With the move to spring, Cannes was able to lay the foundations for its 'King of Festivals' crown. After the 1950 wobble the next few festivals burst out of the gate with a range of films from the cream of international cinema. Between 1951 and 1953 over 105 feature films were presented in competition, including George Stevens' "A Place in the Sun", Alfred Hitchcock's "I Confess", Orson Welles' screen adaptation of "Othello", John Ford's "The Sun Shines Bright", Raj Kapoor's "Awara", and a back-to-back triple play from Luis Buñel ("Subida al Cielo", "Los Olividados", and "El").
In 1954 two things happened which would change the image of Cannes forever. The first involved an idea, put forward by Parisian jeweller Suzanne Lazon, that the festival award trophies should incorporate a palm leaf motif (as the trees had long since become an icon of the city). The initial concept was sketched out by legendary director Jean Cocteau - a friend of Lazon - and went down so well with the festival brass that the top prize, the Grand Prix, was renamed the Palme d'Or the following year.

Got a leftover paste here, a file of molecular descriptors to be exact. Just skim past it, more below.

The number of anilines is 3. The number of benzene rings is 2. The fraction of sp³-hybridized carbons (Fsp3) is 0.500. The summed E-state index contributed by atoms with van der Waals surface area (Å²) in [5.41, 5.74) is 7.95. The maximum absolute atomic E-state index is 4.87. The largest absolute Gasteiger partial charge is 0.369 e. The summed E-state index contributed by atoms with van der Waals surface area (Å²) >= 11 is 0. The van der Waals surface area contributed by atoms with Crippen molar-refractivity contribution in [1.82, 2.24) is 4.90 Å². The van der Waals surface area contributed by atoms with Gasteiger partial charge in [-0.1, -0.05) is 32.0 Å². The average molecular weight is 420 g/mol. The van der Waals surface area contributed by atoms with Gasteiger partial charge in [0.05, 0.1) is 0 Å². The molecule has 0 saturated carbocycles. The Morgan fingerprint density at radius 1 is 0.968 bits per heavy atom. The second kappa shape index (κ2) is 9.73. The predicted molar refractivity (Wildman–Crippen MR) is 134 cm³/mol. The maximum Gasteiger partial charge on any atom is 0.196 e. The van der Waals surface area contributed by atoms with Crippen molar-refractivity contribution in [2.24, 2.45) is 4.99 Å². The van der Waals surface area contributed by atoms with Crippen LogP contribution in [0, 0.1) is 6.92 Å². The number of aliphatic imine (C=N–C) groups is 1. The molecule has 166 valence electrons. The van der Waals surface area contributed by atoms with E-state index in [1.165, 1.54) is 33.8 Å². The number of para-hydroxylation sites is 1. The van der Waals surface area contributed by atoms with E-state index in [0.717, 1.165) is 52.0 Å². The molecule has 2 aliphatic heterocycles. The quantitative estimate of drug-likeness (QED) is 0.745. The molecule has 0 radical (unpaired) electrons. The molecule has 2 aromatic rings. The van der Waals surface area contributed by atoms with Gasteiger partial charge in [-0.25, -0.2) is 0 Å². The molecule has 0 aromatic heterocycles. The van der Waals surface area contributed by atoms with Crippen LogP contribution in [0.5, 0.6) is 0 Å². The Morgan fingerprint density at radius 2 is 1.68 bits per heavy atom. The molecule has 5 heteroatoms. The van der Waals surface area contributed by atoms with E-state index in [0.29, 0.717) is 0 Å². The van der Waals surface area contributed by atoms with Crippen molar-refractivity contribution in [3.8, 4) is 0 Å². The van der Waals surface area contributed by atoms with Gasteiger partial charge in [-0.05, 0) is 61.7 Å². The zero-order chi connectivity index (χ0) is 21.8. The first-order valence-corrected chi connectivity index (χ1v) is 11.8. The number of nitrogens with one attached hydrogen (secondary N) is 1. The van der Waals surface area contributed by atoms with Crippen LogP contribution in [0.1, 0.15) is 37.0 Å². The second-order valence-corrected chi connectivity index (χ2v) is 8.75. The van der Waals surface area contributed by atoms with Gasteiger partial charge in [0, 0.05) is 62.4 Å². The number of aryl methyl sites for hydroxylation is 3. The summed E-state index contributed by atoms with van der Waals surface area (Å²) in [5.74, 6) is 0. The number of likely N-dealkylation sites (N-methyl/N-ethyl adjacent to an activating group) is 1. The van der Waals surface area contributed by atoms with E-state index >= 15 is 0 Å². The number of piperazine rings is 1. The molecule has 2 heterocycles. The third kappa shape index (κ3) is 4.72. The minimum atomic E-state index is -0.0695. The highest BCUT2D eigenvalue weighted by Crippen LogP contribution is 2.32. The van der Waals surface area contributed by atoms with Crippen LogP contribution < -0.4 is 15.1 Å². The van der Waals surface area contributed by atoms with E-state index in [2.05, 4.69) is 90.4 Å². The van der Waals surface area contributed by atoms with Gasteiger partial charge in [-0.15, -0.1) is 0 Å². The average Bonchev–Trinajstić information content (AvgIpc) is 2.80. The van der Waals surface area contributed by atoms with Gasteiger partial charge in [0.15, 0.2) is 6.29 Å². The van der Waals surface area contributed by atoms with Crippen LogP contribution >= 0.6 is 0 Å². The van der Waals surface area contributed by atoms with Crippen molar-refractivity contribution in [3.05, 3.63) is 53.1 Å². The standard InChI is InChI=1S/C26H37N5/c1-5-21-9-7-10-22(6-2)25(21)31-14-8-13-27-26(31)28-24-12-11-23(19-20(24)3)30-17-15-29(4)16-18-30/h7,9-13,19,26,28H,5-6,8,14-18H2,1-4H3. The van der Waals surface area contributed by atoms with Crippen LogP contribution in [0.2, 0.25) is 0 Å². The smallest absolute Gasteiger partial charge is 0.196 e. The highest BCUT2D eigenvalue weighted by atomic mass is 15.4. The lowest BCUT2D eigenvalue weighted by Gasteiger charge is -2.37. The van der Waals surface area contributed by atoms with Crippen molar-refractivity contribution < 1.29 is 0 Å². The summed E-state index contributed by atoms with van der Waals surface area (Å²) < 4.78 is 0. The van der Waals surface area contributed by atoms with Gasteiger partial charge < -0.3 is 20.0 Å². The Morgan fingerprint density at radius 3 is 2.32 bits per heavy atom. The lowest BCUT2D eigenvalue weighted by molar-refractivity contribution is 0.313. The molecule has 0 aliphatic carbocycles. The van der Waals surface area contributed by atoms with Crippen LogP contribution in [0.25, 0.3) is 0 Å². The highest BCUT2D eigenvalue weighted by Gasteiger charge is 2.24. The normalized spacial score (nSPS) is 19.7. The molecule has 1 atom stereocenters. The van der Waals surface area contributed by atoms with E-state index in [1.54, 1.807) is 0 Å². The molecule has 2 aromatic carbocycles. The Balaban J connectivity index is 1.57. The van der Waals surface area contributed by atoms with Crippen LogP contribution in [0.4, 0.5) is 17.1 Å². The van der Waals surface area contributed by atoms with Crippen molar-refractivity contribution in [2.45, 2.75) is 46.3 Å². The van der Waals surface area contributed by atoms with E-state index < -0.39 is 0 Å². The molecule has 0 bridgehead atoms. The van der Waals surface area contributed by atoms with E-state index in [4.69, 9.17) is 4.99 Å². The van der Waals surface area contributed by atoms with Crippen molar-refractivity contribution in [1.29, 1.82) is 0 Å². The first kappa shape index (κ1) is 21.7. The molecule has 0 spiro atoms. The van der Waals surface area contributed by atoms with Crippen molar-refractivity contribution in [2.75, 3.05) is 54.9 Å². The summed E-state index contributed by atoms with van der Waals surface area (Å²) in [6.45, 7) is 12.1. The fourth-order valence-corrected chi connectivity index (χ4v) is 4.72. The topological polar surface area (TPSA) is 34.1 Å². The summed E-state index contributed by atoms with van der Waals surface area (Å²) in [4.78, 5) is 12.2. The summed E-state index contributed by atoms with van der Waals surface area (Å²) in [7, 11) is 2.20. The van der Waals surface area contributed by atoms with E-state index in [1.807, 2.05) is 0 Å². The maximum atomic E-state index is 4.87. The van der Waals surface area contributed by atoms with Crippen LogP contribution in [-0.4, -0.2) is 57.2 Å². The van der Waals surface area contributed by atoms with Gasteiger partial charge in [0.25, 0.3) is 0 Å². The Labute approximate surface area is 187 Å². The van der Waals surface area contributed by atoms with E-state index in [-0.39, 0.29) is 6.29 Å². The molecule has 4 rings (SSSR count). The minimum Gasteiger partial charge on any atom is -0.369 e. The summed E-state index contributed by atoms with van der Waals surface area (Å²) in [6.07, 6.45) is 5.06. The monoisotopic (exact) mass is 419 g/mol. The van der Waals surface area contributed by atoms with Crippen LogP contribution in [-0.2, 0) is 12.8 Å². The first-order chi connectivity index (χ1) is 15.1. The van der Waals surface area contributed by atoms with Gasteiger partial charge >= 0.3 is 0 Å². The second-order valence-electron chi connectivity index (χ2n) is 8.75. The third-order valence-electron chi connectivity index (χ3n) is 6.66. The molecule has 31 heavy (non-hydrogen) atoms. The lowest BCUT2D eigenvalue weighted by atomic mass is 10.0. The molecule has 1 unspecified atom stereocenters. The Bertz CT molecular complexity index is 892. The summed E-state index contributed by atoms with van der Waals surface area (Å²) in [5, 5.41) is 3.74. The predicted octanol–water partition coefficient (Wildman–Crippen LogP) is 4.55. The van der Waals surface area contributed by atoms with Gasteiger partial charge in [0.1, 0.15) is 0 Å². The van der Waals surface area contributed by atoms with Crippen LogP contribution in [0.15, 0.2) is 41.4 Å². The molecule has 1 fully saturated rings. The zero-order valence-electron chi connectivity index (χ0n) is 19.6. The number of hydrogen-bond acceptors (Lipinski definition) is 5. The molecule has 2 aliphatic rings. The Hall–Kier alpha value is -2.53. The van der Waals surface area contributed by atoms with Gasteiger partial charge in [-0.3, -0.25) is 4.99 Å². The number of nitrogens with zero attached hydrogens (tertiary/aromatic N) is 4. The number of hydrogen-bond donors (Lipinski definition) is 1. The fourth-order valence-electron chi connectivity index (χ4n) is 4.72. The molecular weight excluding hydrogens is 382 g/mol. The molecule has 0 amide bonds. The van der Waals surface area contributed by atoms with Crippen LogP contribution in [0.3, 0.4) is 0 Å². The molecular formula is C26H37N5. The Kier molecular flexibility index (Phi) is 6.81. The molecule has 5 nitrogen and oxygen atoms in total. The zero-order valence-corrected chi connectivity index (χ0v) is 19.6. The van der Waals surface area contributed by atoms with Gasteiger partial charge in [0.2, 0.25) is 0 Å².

The second change experienced in 1954 was the introduction of 'sex' to the festival's image. During a photo call for Robert Mitchum, French starlet Simone Sylva started the now infamous tradition of 'getting one's boobs out' on the beach for the cameras. A bemused Mitchum stood by as Miss Sylva's assets hit the international news wires, and with them, a lasting image of Cannes was cast in the world's mind. (Sorry Noodlemantras, you'll have to google that one yourselves!) And as the decade progressed this image was only boosted by the presence of a bikini-clad Bridgette Bardot, who, by the end of 1950s, had become almost a permanent fixture on the beach during the festival.

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Despite the attention generated by the off-screen antics of its attendees, the festival continued to present a range of films from top international directors. Indeed, the 1950s saw the selection of films starting to read like a list of usual suspects (albeit talented ones) as Cannes alumni were invited back with their next films - a practice which continues to this day. Highlights from the remainder of the decade included Fred Zinnemann's "From Here to Eternity", Walt Disney's "The Living Desert", Satyajit Ray's "Pather Pantchali" and "Parash Pathar", Federico Fellini's "Nights of Cabiria", Louis Malle's "Le Monde du Silence", Stanley Donen's "Funny Face", and a trio from Ingmar Bergman, "Smiles of a Summer Night", "The Seventh Seal", and "So Close to Life".